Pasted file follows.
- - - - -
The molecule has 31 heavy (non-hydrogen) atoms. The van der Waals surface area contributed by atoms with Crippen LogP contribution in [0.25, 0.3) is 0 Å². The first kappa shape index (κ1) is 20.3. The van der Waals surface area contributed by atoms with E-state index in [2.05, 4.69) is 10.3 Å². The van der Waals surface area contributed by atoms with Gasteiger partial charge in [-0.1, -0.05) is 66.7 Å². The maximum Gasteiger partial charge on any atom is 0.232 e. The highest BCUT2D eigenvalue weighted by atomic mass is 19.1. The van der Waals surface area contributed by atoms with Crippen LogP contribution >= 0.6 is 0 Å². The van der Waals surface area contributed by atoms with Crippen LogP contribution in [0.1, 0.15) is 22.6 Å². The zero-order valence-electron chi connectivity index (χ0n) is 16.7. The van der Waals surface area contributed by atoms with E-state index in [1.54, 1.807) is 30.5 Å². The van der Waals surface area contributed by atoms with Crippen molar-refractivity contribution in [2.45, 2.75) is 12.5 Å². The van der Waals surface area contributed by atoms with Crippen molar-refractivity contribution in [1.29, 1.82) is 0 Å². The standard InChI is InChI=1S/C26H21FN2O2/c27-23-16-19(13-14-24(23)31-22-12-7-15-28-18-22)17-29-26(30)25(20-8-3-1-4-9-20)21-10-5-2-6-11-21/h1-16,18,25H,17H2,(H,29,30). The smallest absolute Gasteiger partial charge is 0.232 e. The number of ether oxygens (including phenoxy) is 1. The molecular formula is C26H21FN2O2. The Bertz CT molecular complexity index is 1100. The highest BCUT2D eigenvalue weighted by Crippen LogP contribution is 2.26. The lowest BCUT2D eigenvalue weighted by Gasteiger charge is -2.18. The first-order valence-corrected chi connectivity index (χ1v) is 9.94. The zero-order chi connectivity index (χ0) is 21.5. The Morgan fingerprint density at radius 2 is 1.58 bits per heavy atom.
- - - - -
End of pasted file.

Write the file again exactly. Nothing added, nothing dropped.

The molecule has 31 heavy (non-hydrogen) atoms. The van der Waals surface area contributed by atoms with Crippen LogP contribution in [0.25, 0.3) is 0 Å². The first kappa shape index (κ1) is 20.3. The van der Waals surface area contributed by atoms with E-state index in [2.05, 4.69) is 10.3 Å². The van der Waals surface area contributed by atoms with Gasteiger partial charge in [-0.1, -0.05) is 66.7 Å². The maximum Gasteiger partial charge on any atom is 0.232 e. The highest BCUT2D eigenvalue weighted by atomic mass is 19.1. The van der Waals surface area contributed by atoms with Crippen LogP contribution >= 0.6 is 0 Å². The van der Waals surface area contributed by atoms with Crippen LogP contribution in [0.1, 0.15) is 22.6 Å². The zero-order valence-electron chi connectivity index (χ0n) is 16.7. The van der Waals surface area contributed by atoms with E-state index in [1.54, 1.807) is 30.5 Å². The van der Waals surface area contributed by atoms with Crippen molar-refractivity contribution in [2.45, 2.75) is 12.5 Å². The van der Waals surface area contributed by atoms with Crippen molar-refractivity contribution in [1.29, 1.82) is 0 Å². The standard InChI is InChI=1S/C26H21FN2O2/c27-23-16-19(13-14-24(23)31-22-12-7-15-28-18-22)17-29-26(30)25(20-8-3-1-4-9-20)21-10-5-2-6-11-21/h1-16,18,25H,17H2,(H,29,30). The smallest absolute Gasteiger partial charge is 0.232 e. The number of ether oxygens (including phenoxy) is 1. The molecular formula is C26H21FN2O2. The Bertz CT molecular complexity index is 1100. The highest BCUT2D eigenvalue weighted by Crippen LogP contribution is 2.26. The lowest BCUT2D eigenvalue weighted by Gasteiger charge is -2.18. The first-order valence-corrected chi connectivity index (χ1v) is 9.94. The zero-order chi connectivity index (χ0) is 21.5. The Morgan fingerprint density at radius 2 is 1.58 bits per heavy atom.